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Customer Review

177 of 191 people found the following review helpful
5.0 out of 5 stars Superb contemporary political thriller - This review has NO "spoiler alert", November 1, 2011
This review is from: Masterpiece Contemporary: Page Eight (DVD)
PBS started a new series titled "Masterpiece Contemporary" to present films that take place in today's modern world (as compared to the Victorian era of most Masterpiece Theater program). This is one of those new shows. Why it didn't show up in their "Mastery" series is a mystery to me. Despite what a previous reviewer said there is a "mystery" here that is not revealed until near the end. But, I'm glad they did at least bring it to US audiences.

The film - with a script by David Hare (his first in 20 years) - wonderful and the cast is superb with Michael Gambon, Rachel Weisz, Judy Davis and Bill Nighy (in the main role) as an M5 Investigator (The UK's "intelligence unit).

I won't give the plot because it would spoil it. And I'll also suggest that you pass on the review titled "I'd Like Some Jazz " which really gives a lot of it away. Even the short description on the back of the DVD divulges info it's more interesting to discover as you watch the film.

This 105 minute film (yes it is 105 minutes on this DVD.. someone asked) is the "Original UK Version" so there is the F-Word - that didn't appear when it aired on PBS.

I watched this DVD knowing nothing about the film or plot and thoroughly enjoyed it. It's a modern "spy/ political" film as up to dates as today's headlines.

Steve Ramm
"Anything Phonographic"
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Showing 1-9 of 9 posts in this discussion
Initial post: Nov 22, 2011 8:22:29 AM PST
J. Bertram says:
please tell me wether this series has subtitles in english or not..

In reply to an earlier post on Nov 28, 2011 2:27:59 PM PST
Steve Ramm says:
I don't have my copy handy but I don't think it had subtitles. The film is in English.

In reply to an earlier post on Jan 9, 2012 5:55:31 PM PST
I do not have subtitles on mine, if that helps

Posted on Jun 29, 2013 9:36:34 PM PDT
MrOldMan says:
[Customers don't think this post adds to the discussion. Show post anyway. Show all unhelpful posts.]

In reply to an earlier post on Jul 1, 2013 8:05:57 PM PDT
Steve Ramm says:
I don't know if everyone cares or not but I provided this as a piece of info for those who might want to know. It was included in my review for information purposes, not an opion as to whether it should be there or not.
Obviously you don't care; others might so I felt I should include it.

In reply to an earlier post on Jul 21, 2013 10:04:15 PM PDT
Last edited by the author on Jul 21, 2013 10:05:36 PM PDT
Thank you Steven I. Ramm; for reviewing the movie! I FOR ONE GREATLY APPRECIATE the fact that you let people know that there was no nudity, no sex, and there was an F-bomb! I am one of those people who would watch or not watch a movie based on the sexual content/nudity, and how much language is present.
I plan on watching the film based on your review, and I am very grateful! Thank you!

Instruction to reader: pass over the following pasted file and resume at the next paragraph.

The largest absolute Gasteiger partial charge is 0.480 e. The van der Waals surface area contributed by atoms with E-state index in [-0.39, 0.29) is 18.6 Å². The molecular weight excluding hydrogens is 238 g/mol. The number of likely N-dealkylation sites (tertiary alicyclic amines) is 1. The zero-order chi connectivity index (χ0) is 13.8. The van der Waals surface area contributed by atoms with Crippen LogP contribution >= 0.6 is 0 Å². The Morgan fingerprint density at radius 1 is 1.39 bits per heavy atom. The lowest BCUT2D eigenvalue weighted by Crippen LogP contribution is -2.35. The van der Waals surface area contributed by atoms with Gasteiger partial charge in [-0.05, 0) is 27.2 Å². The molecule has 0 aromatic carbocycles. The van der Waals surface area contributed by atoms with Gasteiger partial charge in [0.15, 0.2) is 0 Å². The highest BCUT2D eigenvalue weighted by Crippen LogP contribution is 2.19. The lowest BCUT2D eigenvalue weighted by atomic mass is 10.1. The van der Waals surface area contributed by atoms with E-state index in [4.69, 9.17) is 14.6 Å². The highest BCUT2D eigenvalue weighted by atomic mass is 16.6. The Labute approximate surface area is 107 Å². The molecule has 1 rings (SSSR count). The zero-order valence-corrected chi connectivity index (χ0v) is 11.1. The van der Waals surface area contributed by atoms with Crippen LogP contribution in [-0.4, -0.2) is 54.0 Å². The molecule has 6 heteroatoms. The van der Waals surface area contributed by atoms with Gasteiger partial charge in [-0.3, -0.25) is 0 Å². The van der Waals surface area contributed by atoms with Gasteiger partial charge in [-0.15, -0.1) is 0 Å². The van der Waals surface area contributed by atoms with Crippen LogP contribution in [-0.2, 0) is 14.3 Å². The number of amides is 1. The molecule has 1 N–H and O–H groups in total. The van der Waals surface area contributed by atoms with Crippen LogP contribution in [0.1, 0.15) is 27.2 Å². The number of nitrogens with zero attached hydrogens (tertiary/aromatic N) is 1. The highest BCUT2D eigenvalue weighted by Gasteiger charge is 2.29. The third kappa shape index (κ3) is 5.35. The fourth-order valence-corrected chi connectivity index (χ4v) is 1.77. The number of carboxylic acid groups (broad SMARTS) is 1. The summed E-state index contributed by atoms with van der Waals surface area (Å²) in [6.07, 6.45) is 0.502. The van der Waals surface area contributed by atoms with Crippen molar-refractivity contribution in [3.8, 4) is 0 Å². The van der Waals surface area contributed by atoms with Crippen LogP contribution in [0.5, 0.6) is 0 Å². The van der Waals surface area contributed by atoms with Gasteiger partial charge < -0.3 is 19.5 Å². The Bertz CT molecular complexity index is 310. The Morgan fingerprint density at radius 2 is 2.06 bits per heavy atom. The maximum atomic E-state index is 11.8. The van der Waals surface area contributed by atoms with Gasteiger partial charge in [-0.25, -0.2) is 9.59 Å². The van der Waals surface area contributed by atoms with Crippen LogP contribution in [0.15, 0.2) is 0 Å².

In reply to an earlier post on Jan 9, 2014 8:02:15 AM PST
[Deleted by the author on Jan 9, 2014 8:10:35 AM PST]

Posted on Jan 12, 2014 8:08:29 PM PST
The plot, characterisation, actors and dialogue are superb. I loved the clever and celebral repartee. And it is so English, absent the Hollywood superficial gloss. Highly recommended for the discerning viewer.

In reply to an earlier post on Mar 4, 2014 2:42:36 AM PST
Yes, some people DO care, & they have their own personal reasons that may or may not include their children being exposed to it. (Just because a child may inadvertently overhear a word, doesn't mean you want to further desensitize them to it by increasing their exposure to it!)
You say you don't care about the language in a movie, you care if it's "good or not." Language can tell you a lot about something or someone, so it is absolutely relevant to include its usage in a review. For example, what would you expect from a movie that had "f-bombs" used almost every other word? Would that indicate an intellectual type of movie to you? What if it was used in almost every sentence? Every few minutes? Every 15 minutes? How often is "acceptable?" In actuality, the "f-word" is NOT used by most people with any kind of frequency, & it can speak volumes about someone who does~ though it doesn't necessarily mean someone's "good" or "bad," it can suggest a lack of education, a poor vocabulary, or lack of self-control among other things. All something one might want to consider in deciding whether or not to invest almost 2 hours of their time allotted for "entertainment."
Yes, we all hear the word daily. I use it myself in certain situations when I deem it to be appropriate. But we all watch movies to escape reality, don't we? If I'm not in the mood to hear or watch certain aspects of this "thing called life," I appreciate a review that lets me know what to expect. So again, yes it does matter to many people & it's a valid concern if they feel it is.
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